The tiny gas rich state depends on expatriate manpower and imports to meet 90% of daily needs. Turkish military support may thwart any misadventurism in Doha’s power corridors but can it help maintain normalcy in the country’s streets?

Thus far, Qatar has braved the odds coming its way after its three neighbors imposed sanctions about three months ago. While its Ministry of Administrative Development, Labor and Social Affairs is painting a rosy picture of the situation, the cost of doing business has skyrocketed.

As per a study by Migrant-Rights.org, the blockade has resulted in several migrant workers, across sectors and economic strata, being asked to go on “extended unpaid leave.” The press release further stated, “Given the climate of uncertainty, even embassies of workers’ origin countries are refusing to go on record with comments on this issue.” Two Asian embassies confirmed to the labor watchdog that they had had received complaints regarding enforced leave. “Some are given a part of end of service benefits, others not even that. What’s the assurance that they will be brought back after four or six months? Or they will be paid from here if visa is cancelled,” one unnamed labor official was quoted as saying.

Migrant Rights quoted a Sri Lankan embassy official saying that complaints on payment of wages were on the rise.

Meanwhile, workers in the construction sector, especially in supply companies, have reportedly been given two to four weeks to find alternative jobs or leave the country. More worrisome is the fate of the companies co-owned by citizens or institutions of the quartet states. Their operations are progressing at a snail’s pace  if they have not come to a screeching halt. Lest the tensions ease up, mass downsizing of expatriate staff seems undeniable soon.

The adverse effects of the economic siege can also be felt in the hospitality and real estate sectors. While room occupancy continues to slide, house and commercial rents are also dipping significantly. A simple search for accommodation on popular tourist websites like TripAdvisor shows up to 70 per cent reduction in the rate of hotel rooms. The decline seems hard to arrest. Qatar may subsidize everyday commodities to keep inflation low but the service sector is dependent on multiple variables. Already, food items’ prices have shot up by 10% to 15%, making the life of lower-income expatriates even more difficult, especially when they are required to send funds back home to their families who depend on these remittances. In one case, five-star hotels and upmarket cafes have already started closing down after downsizing the staff due to shrinking customer base.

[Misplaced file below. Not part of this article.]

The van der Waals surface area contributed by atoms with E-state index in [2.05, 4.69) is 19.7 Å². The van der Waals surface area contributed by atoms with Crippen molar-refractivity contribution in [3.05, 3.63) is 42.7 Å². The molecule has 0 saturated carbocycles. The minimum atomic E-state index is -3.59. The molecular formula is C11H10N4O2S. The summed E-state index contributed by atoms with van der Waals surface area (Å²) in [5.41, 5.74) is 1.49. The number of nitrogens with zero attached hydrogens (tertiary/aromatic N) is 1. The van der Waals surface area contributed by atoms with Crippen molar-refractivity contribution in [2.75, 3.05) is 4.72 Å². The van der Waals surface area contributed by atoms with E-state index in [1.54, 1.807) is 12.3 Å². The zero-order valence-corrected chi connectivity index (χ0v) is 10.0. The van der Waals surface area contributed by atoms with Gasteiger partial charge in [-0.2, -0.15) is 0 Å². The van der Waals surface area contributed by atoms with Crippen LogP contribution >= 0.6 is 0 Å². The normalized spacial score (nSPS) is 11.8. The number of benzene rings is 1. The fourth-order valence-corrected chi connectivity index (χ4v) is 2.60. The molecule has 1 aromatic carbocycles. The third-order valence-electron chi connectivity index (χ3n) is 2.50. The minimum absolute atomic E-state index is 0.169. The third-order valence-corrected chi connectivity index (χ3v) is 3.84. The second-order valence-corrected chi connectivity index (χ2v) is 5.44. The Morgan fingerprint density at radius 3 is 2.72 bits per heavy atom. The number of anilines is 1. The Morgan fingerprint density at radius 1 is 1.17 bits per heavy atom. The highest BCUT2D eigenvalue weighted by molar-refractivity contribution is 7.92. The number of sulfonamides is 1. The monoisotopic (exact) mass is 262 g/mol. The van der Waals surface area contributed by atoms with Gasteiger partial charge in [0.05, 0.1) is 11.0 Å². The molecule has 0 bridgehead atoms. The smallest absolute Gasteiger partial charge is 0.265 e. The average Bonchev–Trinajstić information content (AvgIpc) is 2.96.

A glimmer of hope has emerged with the relaxation of airspace embargo by the neighboring states, which can not only help improve Qatar Airways’ operations but also the overall mood in the Gulf. Of course, it’s still far from what is needed. There are limits to cooperation between Erdogan’s Turkey and Tamim’s Qatar. The quartet will hurt itself with a prolonged standoff and ensuing bitter cold war. The Gulf rulers and nationals believe it or not: if one state fails or falls, the other similar Gulf states may not survive the domino effect with the possible exception of Saudi Arabia. Time is of the essence for normalization of relations.

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Naveed Ahmad

Naveed Ahmad

The writer is a Pakistani investigative journalist and academic with extensive reporting experience in the Middle East and North Africa. Based in Doha and Istanbul, he specializes in matters concerning security, diplomacy and governance.